HO with N Forced Perspective

Discussion in 'HO Scale Model Trains' started by Steam Donkey, Jul 29, 2002.

  1. Steam Donkey

    Steam Donkey Member

    Last night I picked up an old copy of Model Railroader in which a fellow had modeled a narrow gauge O scale logging layout, and had used HO scale in the upper levels of the layout to implement "forced perspective". :cool:

    I am planning an HO logging layout, and am thinking of using N scale up in the mountains (perhaps mostly above eye level). Has anybody tried this? Is it effective, or does it look like a layout belonging to someone who can't make up their mind about what scale to use? :)

    Hope you guys can help, thanks a bunch!

  2. billk

    billk Active Member

    I'm confused - what are you going to use in the smaller scale? Buildings, track, rolling stock, what?
  3. Steam Donkey

    Steam Donkey Member

    Hi billk,

    I would use it all! Everything from N-Scale engines to structures to wee little people!

    But I was thinking of rolling stock in particular, I would have essentially two separate operating railroads. The HO down low and up close, the N-Scale up high and farther back to represent the railroad at a distance.

    Hope that clears the mud....

  4. billk

    billk Active Member

    Using a smaller scale scenery sounds OK if done right.

    Having an actual second running layout seems problematical to me, especially if a HO scale train is supposed to disappear and then reappear as an N scale train. That means you would need to have 2 of everything and maintain identical consists and ... I'm getting dizzy just thinking about it!

    Also, there is a dearth (dirth? durth? very little!) of N scale logging stuff available.
  5. Steam Donkey

    Steam Donkey Member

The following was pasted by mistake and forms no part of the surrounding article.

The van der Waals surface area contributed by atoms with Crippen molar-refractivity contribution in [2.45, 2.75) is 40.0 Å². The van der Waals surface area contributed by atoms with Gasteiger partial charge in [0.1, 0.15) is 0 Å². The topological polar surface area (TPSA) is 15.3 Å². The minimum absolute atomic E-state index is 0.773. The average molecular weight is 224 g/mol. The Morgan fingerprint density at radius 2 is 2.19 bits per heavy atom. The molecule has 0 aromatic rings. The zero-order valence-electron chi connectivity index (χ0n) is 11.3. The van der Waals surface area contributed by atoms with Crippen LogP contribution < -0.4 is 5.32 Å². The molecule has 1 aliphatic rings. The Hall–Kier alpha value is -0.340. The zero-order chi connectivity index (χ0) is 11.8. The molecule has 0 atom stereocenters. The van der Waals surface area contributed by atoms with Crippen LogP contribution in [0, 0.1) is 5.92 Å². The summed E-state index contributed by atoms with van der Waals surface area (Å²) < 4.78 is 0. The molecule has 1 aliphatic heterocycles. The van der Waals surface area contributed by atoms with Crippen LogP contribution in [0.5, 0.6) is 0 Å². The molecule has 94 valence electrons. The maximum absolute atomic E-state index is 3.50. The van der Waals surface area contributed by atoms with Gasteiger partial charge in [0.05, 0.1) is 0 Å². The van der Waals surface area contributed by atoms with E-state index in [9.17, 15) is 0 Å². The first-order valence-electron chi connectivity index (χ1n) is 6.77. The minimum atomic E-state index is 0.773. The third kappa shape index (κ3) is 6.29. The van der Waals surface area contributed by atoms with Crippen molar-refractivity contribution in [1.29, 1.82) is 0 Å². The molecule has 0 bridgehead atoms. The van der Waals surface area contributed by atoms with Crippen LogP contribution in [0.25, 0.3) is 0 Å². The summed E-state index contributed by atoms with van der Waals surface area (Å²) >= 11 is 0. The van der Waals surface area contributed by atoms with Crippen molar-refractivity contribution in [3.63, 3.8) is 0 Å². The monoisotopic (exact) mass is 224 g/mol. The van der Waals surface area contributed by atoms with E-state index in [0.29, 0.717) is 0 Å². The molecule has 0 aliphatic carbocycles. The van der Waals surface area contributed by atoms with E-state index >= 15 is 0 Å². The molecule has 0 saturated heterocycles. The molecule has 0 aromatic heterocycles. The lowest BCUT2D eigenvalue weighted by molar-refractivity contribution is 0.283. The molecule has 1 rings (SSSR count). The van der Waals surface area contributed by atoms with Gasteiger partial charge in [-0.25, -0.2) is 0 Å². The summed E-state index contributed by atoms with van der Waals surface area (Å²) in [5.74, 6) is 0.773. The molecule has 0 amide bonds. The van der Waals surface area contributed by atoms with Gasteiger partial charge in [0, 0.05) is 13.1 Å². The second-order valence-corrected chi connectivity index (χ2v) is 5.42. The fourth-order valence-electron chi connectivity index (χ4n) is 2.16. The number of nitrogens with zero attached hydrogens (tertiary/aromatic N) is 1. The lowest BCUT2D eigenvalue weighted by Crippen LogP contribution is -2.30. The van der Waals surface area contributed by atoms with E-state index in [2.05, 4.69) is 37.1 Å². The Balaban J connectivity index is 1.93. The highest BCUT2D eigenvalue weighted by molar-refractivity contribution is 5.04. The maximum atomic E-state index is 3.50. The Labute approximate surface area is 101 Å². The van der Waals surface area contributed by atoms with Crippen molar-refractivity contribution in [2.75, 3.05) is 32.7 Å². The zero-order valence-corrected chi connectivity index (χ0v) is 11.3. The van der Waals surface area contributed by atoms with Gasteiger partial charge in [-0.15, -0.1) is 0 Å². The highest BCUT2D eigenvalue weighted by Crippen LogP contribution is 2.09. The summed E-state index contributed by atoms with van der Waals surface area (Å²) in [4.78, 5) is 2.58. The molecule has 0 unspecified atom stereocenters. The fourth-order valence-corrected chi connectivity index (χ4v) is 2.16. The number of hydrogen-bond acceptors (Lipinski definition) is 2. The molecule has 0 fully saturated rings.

Ouch! I just got a headache! :D HO Trains disappearing and reappearing as n scale; sounds like I'd need to build some kind of a shrinking machine in a tunnel. "Honey! I shrunk the trains!" ;)

    Truth is I didn't intend on duplicating trains, background trains would be background trains, maybe just running on a loop, leaving the operation to the foreground HO stuff.

    Hmmm....but you may be right. I don't believe I have ever seen a dinky sized N-scale Shay (somebody, correct me if I'm wrong!). Me-thinks this needs more thought!
  6. t. alexander

    t. alexander Member

    Steam Donkey,
    I think mixing scales work great for staging a photograph.

    I'm not sure how successful it would be at conveying the same illusion when your standing in front of it all though. I have seen a non "posed" snapshot of O and HO scales mixed and it looked to me like just what it was, an O scale train next to a HO scale train. I'd suggest experimenting with what angles & distance it takes before you feel the illusion starts to happen. I'm picturing in my mind right now that to start getting it using what you suggested, a valley & mountain scene, it might take four ft. to the mountain. Then about six inches above eye level whatever that may be. If you smoke alot and have low ceilings in the train room it could be even more convincing. :D
    Sounds like fun . I might do some experimenting myself.

  7. msh

    msh Member

    Oh Yes

    In my Modeling Realistic HO Scenery book this technique was offered as a viable use of your back-of-the-layout scenes. For example: he placed an HO scale building not 3 inches from an N scale building, but was specific to mention placing trees or debris in between them as a view block or transitional piece. In the photo it looked as if the N scale house was much further away than it really was - a very cool idea and if done properly an innovative one. He also used techniques like narrowing a road as it traveled deeper into the background and placing the smaller structures next to the narrow portion as well. Looked very convincing.

    I'll pick up a few teeny buildings and try it - especially on the rear mountainous region for that mile away look. I say go for it.
  8. Vic

    Vic Active Member

    Hi Stan, I have never tried what you are asking about but over the years I have seen several articles and photos of this very thing...N scale as background for HO. They were impressive:) I've seen some Z scale models used as background on an N scale modular layout too.

    As I recall the trick to the whole thing was to have the N scale model slightly above eye level, possibly set at an angle so you do not view it head on and to have it far enough back so that it appears to be a structure in the distance. Looks like you'll have to experiment just a bit but I'll bet its gonna be great:) Please post some pics of it.

    As to N scale trains running on a loop in the background that seems to be an interesting challange but I get the idea...how about a tourist train running around a mountain or a log train just to keep things simple.
  9. 60103

    60103 Pooh Bah